Posted by: Lisa Hill | April 25, 2014

Admiring Silence, by Abdulrazak Gurnah #BookReview

Admiring Silence is a terrific novel: a serendipitous find at my local library. 

Gurnah is a Tanzanian novelist who now lives in Britain.  He was shortlisted for the Booker for Paradise (1994) and longlisted for By the Sea in 2001.  I really like this author’s style.

His unnamed narrator is a refugee from endemic post-colonial political strife in Zanzibar (that large island off the east coast of Africa, it’s a semi-autonomous state of Tanzania).  He has a wry, self-deprecating, melancholic tone befitting an outsider who belongs neither in Britain nor in Zanzibar.  His discursive manner complicates the narrative because he has a habit of modifying the story of his life to suit the expectations of his listeners….

It’s not until you get to the end of the book and potter around the house thinking about it that you realise just how cunningly this book has been constructed.  Gurnah teaches literature at the University of Kent and in what is surely an autobiographical flourish one of his characters teaches narrative theory-  so there’s real expertise underlying what goes on in this novel.  But how to describe it?  I can but try…

It’s first person narration, which offers immediacy but can become claustrophobic.   Written in a confessional style looking back over a life as in this novel it implies truth, but it’s a mistake to assume that the narrator will have adequate self-knowledge to tell the truth about himself.  In Admiring Silence the sands are always shifting…

First we read the story of the narrator’s flight to Britain and how easy it turned out to be to get into university and get a qualification even though it’s not quite the one he wanted.  He stumbles upon the love of his life and sets up house with her.  He can’t believe his luck; he blithely negotiates the stunned reaction of her parents, and they turn out to be devoted though mildly irritating grandparents despite their doubts about an inter-racial relationship.  He and the lovely Emma express her pseudo-anarchic tendencies by not actually getting married but they otherwise seem to live an ordinary life, he teaching and not disliking it enough to change, and she achieving a brilliant first at university and going on to lecture in narrative theory.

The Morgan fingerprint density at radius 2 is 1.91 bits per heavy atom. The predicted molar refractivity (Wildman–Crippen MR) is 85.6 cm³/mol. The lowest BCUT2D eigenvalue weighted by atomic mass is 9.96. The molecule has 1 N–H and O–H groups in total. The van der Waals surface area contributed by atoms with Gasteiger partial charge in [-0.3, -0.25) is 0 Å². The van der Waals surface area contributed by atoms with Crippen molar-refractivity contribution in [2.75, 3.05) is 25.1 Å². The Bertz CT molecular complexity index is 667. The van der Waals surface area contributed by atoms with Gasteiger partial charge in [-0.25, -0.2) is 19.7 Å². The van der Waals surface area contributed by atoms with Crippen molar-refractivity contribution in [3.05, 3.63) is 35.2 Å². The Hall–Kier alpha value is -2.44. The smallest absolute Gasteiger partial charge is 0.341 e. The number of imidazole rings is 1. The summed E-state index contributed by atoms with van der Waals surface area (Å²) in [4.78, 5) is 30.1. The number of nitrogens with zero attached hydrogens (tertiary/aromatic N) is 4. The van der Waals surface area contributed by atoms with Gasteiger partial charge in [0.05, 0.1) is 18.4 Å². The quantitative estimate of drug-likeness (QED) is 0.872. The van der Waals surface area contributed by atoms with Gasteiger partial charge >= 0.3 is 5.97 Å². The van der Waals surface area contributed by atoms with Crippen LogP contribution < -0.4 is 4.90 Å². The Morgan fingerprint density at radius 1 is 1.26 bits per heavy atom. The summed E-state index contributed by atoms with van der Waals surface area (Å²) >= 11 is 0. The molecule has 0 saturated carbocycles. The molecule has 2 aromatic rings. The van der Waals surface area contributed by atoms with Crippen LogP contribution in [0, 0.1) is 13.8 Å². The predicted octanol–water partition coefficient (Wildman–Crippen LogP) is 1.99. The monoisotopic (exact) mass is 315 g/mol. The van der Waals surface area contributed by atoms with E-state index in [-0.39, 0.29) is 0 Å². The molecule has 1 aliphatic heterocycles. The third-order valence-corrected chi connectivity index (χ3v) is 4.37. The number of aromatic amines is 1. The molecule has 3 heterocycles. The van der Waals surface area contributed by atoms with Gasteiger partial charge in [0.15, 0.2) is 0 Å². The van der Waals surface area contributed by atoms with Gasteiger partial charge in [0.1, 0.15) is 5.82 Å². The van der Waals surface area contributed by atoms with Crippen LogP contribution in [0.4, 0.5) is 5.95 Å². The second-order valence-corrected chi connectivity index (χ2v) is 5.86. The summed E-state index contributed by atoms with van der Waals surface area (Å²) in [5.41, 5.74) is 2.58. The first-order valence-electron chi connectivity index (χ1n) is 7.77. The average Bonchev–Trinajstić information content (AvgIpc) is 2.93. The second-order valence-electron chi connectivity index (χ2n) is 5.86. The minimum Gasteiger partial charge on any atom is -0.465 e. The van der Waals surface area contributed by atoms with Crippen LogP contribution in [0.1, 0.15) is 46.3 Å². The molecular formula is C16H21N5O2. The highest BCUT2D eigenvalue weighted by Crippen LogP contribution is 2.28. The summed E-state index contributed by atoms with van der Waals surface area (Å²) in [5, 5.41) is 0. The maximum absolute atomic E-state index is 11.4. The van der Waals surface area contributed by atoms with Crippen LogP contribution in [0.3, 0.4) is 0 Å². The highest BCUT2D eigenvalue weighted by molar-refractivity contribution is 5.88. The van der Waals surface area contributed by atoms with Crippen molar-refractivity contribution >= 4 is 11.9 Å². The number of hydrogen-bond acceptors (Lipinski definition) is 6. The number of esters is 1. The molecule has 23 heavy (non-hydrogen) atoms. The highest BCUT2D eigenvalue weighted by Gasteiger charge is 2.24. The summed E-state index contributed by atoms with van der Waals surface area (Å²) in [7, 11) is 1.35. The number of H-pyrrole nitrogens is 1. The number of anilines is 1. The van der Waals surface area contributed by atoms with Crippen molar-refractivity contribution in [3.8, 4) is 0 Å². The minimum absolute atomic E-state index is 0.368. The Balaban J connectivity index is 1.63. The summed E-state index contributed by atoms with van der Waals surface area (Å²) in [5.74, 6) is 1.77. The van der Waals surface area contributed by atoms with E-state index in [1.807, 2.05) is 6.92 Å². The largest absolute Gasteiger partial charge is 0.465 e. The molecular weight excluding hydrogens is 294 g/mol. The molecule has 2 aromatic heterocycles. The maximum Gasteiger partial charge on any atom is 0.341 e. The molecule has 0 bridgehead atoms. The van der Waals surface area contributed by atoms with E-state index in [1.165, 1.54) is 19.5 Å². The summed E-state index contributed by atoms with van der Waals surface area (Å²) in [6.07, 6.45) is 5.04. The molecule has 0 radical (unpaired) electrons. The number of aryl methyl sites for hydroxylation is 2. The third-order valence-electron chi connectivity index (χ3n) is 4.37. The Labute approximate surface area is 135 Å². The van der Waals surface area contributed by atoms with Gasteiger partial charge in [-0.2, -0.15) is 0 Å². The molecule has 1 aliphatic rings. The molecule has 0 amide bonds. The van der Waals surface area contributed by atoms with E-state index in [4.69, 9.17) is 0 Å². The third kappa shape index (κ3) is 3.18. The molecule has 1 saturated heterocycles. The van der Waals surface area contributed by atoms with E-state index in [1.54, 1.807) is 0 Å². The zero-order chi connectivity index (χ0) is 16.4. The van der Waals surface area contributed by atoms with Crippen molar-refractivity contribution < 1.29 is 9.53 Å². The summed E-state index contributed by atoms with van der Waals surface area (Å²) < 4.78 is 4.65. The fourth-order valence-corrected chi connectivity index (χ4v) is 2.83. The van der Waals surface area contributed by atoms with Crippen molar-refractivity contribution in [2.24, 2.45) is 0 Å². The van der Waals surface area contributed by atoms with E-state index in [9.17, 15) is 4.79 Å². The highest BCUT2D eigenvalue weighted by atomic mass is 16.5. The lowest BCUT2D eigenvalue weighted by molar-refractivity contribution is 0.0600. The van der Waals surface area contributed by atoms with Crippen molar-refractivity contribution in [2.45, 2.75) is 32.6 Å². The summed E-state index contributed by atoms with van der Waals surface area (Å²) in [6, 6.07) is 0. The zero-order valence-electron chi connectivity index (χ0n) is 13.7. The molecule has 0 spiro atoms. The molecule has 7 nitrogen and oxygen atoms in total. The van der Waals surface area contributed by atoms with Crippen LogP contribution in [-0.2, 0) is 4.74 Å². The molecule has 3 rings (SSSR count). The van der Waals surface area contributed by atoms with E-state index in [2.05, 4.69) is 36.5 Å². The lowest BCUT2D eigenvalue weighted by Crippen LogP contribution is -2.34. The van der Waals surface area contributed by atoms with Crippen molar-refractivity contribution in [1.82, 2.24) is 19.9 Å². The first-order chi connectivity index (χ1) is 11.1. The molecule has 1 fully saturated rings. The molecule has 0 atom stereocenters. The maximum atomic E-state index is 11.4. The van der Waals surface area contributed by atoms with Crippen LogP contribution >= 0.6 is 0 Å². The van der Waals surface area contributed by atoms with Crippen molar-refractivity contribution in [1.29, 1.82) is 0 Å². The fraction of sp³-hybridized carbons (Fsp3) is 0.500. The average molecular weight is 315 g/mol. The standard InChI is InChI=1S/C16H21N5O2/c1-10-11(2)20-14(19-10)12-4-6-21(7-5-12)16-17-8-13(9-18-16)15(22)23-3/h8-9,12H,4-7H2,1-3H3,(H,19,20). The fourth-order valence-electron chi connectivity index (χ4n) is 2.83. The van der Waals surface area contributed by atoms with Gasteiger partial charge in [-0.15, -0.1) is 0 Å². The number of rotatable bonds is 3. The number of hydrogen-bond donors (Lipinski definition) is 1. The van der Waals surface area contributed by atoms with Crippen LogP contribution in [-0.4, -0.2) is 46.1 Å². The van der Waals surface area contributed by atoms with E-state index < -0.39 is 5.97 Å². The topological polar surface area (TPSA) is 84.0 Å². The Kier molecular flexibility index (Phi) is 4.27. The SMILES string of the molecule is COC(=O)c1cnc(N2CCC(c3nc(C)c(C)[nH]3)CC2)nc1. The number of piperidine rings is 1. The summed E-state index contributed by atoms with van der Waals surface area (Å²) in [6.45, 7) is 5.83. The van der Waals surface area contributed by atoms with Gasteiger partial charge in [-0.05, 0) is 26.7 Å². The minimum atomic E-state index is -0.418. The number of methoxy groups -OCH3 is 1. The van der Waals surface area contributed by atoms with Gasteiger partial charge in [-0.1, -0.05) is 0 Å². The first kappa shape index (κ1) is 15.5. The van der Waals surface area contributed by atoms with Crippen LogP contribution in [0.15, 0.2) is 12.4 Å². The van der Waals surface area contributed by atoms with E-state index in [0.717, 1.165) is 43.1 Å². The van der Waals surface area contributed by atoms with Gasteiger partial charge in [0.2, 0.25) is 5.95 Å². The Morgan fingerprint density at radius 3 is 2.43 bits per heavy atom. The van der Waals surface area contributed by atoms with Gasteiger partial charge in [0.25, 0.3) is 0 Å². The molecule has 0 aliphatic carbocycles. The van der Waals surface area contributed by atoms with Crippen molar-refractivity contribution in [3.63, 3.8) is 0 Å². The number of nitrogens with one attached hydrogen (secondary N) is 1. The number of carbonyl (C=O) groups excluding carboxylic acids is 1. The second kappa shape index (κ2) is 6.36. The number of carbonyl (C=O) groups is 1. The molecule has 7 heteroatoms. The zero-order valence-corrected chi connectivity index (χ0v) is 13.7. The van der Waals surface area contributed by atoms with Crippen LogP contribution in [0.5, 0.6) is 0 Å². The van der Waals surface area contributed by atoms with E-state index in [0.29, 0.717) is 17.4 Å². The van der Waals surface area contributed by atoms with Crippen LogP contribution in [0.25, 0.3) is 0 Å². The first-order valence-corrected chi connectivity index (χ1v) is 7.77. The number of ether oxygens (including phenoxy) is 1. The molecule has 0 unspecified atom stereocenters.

Gurnah uses his character’s inertia and his admiring silences to critique assumptions that are made about people of colour.  Here the narrator has been told by his heart specialist, an educated man, that Afro-Caribbean people have dickey hearts, and the doctor goes on to list a string of other incurable conditions to which they are prone:

… I did not have the heart to tell him that I was not Afro-Caribbean, or any kind of Caribbean, or even anything to do with the Atlantic – strictly an Indian Ocean lad, Muslim, orthodox Sunni by upbringing, Wahhabi by association and still unable to escape the consequences of those early constructions.  I swallowed all those incurable diseases with a stoical gulp and an inward sneer at his ignorance.  He didn’t mention Aids, for instance, which has its headquarters in our part of the world, probably because we seem unable to restrain ourselves from having relations with monkeys.  I suppose I could have put him right, but just then I felt like showing solidarity with my brethren.  They couldn’t help their afflictions, so why mock? Anyway, if I had told him, he might have lost confidence in his diagnosis, and might have started his kneading and pounding all over again, and asked for blood tests and mercury cures or whatever they do nowadays to test out their theories on degenerating races. I did not think I could bear that.  My body felt bruised and feverish enough already.

He didn’t mean Afro-Caribbean people anyway.  He meant darkies, hubshis, abids, bongo-bongos, say-it-loud-I’m-black-and-I’m-proud victims of starvation and tyranny and disease and unregulated lusts and history etc.  You know, my race.  I could see he approved of my respectful silence, because he smilingly issued his prohibitions and instructions, wagging his finger now and then to warn me off naughty temptations.